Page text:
If there is one statement that sums up Prof. Deamer’s career it might be this: We are discovering that self-assembly, a biophysical process, was probably the key to life emerging in the chaotic conditions of the prebiotic Earth. The chemical reactions that are the foundation of metabolism, growth and replication could only begin after molecular systems were contained in membranous compartments. Vast numbers of such compartments, each different from all the rest, were the first populations of protocells capable of undergoing the selection and evolutionary processes that led to the origin of life.
Detailed history (from Wikipedia) mainly focused on his work on nanopore sequencing: https://en.wikipedia.org/wiki/David_W._Deamer
The journal is pleased to be publishing a commemorative issue in honor of Professor David Deamer for his outstanding contributions in the fields of the origins of life and genetics on the occasion of his 80th birthday in 2019.
This Special Issue of Life welcomes submission of unpublished manuscripts of original work or reviews on previous work. We plan to receive submissions now or up until the deadline (21 April 2019).
Dr. Bruce Damer
Manuscript Submission Information
Manuscripts should be submitted online at www.mdpi.com by registering and logging in to this website. Once you are registered, click here to go to the submission form. Manuscripts can be submitted until the deadline. All papers will be peer-reviewed. Accepted papers will be published continuously in the journal (as soon as accepted) and will be listed together on the special issue website. Research articles, review articles as well as short communications are invited. For planned papers, a title and short abstract (about 100 words) can be sent to the Editorial Office for announcement on this website.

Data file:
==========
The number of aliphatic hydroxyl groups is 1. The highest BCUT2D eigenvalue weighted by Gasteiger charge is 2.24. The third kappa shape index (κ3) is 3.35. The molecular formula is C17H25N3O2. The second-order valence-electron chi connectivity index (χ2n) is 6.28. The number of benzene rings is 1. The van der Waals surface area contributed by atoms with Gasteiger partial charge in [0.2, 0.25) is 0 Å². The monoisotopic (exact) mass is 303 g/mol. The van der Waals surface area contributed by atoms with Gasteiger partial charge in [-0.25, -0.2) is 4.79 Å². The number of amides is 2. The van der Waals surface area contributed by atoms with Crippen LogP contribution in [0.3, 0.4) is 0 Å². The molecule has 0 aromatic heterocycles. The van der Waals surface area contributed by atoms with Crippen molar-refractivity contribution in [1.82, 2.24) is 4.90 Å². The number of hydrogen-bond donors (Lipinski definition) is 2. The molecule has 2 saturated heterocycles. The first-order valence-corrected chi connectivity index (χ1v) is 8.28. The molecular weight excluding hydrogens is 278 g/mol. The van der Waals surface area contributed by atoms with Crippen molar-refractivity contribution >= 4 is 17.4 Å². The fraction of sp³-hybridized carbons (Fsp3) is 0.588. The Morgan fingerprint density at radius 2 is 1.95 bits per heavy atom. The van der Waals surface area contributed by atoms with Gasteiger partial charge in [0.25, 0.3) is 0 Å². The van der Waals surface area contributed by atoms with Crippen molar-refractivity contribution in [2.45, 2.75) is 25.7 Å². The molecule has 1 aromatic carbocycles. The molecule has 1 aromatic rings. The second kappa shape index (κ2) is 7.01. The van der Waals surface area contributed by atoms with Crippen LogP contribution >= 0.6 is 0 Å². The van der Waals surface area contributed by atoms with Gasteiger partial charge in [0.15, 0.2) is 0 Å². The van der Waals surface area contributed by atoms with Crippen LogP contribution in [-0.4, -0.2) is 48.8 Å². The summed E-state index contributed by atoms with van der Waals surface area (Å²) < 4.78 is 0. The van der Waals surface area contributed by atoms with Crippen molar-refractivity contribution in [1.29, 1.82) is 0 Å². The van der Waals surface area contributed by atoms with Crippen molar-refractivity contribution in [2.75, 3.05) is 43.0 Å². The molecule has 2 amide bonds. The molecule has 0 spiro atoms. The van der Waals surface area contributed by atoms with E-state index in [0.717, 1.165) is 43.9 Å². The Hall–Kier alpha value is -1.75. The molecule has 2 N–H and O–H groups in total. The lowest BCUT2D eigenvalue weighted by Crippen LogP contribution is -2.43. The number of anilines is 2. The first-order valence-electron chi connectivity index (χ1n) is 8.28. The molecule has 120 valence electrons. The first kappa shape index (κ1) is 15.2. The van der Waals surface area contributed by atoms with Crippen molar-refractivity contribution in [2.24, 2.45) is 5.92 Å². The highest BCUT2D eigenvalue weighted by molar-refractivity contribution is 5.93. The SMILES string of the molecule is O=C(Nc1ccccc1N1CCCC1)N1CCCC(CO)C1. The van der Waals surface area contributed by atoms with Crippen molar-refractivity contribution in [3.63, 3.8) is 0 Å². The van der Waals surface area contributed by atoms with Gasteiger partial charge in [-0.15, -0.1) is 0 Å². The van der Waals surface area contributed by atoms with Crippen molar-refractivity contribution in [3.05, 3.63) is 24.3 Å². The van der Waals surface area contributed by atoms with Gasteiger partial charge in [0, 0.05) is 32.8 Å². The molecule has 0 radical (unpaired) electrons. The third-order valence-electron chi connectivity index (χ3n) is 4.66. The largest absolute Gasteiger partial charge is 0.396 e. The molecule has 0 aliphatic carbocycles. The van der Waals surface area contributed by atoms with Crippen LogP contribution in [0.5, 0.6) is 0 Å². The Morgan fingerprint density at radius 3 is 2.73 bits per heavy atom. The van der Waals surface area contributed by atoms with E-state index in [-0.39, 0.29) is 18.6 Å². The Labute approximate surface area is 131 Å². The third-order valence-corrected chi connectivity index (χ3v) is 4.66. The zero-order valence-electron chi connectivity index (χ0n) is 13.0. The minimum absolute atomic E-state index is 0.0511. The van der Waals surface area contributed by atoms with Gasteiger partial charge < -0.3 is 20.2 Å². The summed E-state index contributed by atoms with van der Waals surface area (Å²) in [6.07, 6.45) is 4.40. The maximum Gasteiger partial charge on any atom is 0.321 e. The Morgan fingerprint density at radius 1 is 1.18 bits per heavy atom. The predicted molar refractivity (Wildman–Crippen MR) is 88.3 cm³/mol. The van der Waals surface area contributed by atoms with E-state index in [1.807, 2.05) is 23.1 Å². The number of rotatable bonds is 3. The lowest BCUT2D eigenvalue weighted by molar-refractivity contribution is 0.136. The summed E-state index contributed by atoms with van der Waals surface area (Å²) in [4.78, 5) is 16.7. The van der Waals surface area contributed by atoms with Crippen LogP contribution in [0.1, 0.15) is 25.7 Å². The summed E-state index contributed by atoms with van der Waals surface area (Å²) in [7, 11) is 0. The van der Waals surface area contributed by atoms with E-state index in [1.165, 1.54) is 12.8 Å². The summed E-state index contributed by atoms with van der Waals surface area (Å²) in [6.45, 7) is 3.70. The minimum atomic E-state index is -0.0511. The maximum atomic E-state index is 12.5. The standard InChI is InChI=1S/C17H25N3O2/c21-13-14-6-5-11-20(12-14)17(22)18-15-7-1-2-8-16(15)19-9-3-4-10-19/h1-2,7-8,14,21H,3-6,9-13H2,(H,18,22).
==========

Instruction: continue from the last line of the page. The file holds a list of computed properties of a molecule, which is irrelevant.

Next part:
Submitted manuscripts should not have been published previously, nor be under consideration for publication elsewhere (except conference proceedings papers). All manuscripts are thoroughly refereed through a single-blind peer-review process. A guide for authors and other relevant information for submission of manuscripts is available on the Instructions for Authors page. Life is an international peer-reviewed open access quarterly journal published by MDPI.
Please visit the Instructions for Authors page before submitting a manuscript. The Article Processing Charge (APC) for publication in this open access journal is 650 CHF (Swiss Francs). Submitted papers should be well formatted and use good English. Authors may use MDPI's English editing service prior to publication or during author revisions.
- membrane biophysics
- origins of life
- nonenzymatic polymerization
- meteoritic delivery of organics
- nanopore sequencing
- others TBD